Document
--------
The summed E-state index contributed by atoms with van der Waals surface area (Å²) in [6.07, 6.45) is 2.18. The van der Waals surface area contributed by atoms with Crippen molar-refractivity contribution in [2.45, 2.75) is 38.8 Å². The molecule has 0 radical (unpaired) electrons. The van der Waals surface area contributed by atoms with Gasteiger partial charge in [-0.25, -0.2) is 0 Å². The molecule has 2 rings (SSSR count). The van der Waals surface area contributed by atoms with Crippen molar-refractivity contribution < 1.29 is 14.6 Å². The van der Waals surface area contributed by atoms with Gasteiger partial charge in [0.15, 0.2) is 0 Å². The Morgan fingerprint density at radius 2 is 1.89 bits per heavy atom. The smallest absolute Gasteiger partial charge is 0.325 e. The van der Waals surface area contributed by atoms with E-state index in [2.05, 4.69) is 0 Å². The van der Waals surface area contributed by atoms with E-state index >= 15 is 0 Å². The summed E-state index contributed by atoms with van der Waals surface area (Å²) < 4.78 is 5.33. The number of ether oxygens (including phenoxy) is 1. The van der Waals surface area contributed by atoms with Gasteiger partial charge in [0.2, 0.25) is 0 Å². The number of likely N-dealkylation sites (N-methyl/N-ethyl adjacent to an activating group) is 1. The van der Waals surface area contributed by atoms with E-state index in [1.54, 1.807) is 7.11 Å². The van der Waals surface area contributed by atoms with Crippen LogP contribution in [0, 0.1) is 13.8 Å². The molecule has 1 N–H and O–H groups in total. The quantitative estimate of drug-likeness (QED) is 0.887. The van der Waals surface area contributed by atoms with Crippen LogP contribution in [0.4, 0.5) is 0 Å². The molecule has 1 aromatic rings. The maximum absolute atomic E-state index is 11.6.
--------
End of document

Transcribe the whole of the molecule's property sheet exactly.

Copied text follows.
The summed E-state index contributed by atoms with van der Waals surface area (Å²) in [6.07, 6.45) is 2.18. The van der Waals surface area contributed by atoms with Crippen molar-refractivity contribution in [2.45, 2.75) is 38.8 Å². The molecule has 0 radical (unpaired) electrons. The van der Waals surface area contributed by atoms with Gasteiger partial charge in [-0.25, -0.2) is 0 Å². The molecule has 2 rings (SSSR count). The van der Waals surface area contributed by atoms with Crippen molar-refractivity contribution < 1.29 is 14.6 Å². The van der Waals surface area contributed by atoms with Gasteiger partial charge in [0.15, 0.2) is 0 Å². The Morgan fingerprint density at radius 2 is 1.89 bits per heavy atom. The smallest absolute Gasteiger partial charge is 0.325 e. The van der Waals surface area contributed by atoms with E-state index in [2.05, 4.69) is 0 Å². The van der Waals surface area contributed by atoms with E-state index >= 15 is 0 Å². The summed E-state index contributed by atoms with van der Waals surface area (Å²) < 4.78 is 5.33. The number of ether oxygens (including phenoxy) is 1. The van der Waals surface area contributed by atoms with Gasteiger partial charge in [0.2, 0.25) is 0 Å². The number of likely N-dealkylation sites (N-methyl/N-ethyl adjacent to an activating group) is 1. The van der Waals surface area contributed by atoms with E-state index in [1.54, 1.807) is 7.11 Å². The van der Waals surface area contributed by atoms with Crippen LogP contribution in [0, 0.1) is 13.8 Å². The molecule has 1 N–H and O–H groups in total. The quantitative estimate of drug-likeness (QED) is 0.887. The van der Waals surface area contributed by atoms with Crippen LogP contribution in [0.4, 0.5) is 0 Å². The molecule has 1 aromatic rings. The maximum absolute atomic E-state index is 11.6.